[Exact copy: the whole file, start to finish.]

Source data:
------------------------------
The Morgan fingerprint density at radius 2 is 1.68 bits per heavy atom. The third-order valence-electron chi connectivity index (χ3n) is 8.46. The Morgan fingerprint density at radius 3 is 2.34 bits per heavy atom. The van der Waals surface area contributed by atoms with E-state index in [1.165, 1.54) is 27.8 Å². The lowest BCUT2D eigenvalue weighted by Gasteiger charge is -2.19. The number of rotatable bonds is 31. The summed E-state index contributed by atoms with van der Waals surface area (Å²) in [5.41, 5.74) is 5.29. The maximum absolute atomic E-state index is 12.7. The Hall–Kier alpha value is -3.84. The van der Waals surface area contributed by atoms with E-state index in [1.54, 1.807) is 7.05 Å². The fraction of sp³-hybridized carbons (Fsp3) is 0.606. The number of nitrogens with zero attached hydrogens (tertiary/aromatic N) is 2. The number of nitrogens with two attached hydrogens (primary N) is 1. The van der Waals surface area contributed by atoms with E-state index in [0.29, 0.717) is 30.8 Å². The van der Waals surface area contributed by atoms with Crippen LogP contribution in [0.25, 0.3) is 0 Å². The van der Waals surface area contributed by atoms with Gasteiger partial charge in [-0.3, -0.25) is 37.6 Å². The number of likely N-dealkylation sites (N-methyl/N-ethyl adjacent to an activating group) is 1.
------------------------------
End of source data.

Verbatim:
The Morgan fingerprint density at radius 2 is 1.68 bits per heavy atom. The third-order valence-electron chi connectivity index (χ3n) is 8.46. The Morgan fingerprint density at radius 3 is 2.34 bits per heavy atom. The van der Waals surface area contributed by atoms with E-state index in [1.165, 1.54) is 27.8 Å². The lowest BCUT2D eigenvalue weighted by Gasteiger charge is -2.19. The number of rotatable bonds is 31. The summed E-state index contributed by atoms with van der Waals surface area (Å²) in [5.41, 5.74) is 5.29. The maximum absolute atomic E-state index is 12.7. The Hall–Kier alpha value is -3.84. The van der Waals surface area contributed by atoms with E-state index in [1.54, 1.807) is 7.05 Å². The fraction of sp³-hybridized carbons (Fsp3) is 0.606. The number of nitrogens with zero attached hydrogens (tertiary/aromatic N) is 2. The number of nitrogens with two attached hydrogens (primary N) is 1. The van der Waals surface area contributed by atoms with E-state index in [0.29, 0.717) is 30.8 Å². The van der Waals surface area contributed by atoms with Crippen LogP contribution in [0.25, 0.3) is 0 Å². The van der Waals surface area contributed by atoms with Gasteiger partial charge in [-0.3, -0.25) is 37.6 Å². The number of likely N-dealkylation sites (N-methyl/N-ethyl adjacent to an activating group) is 1.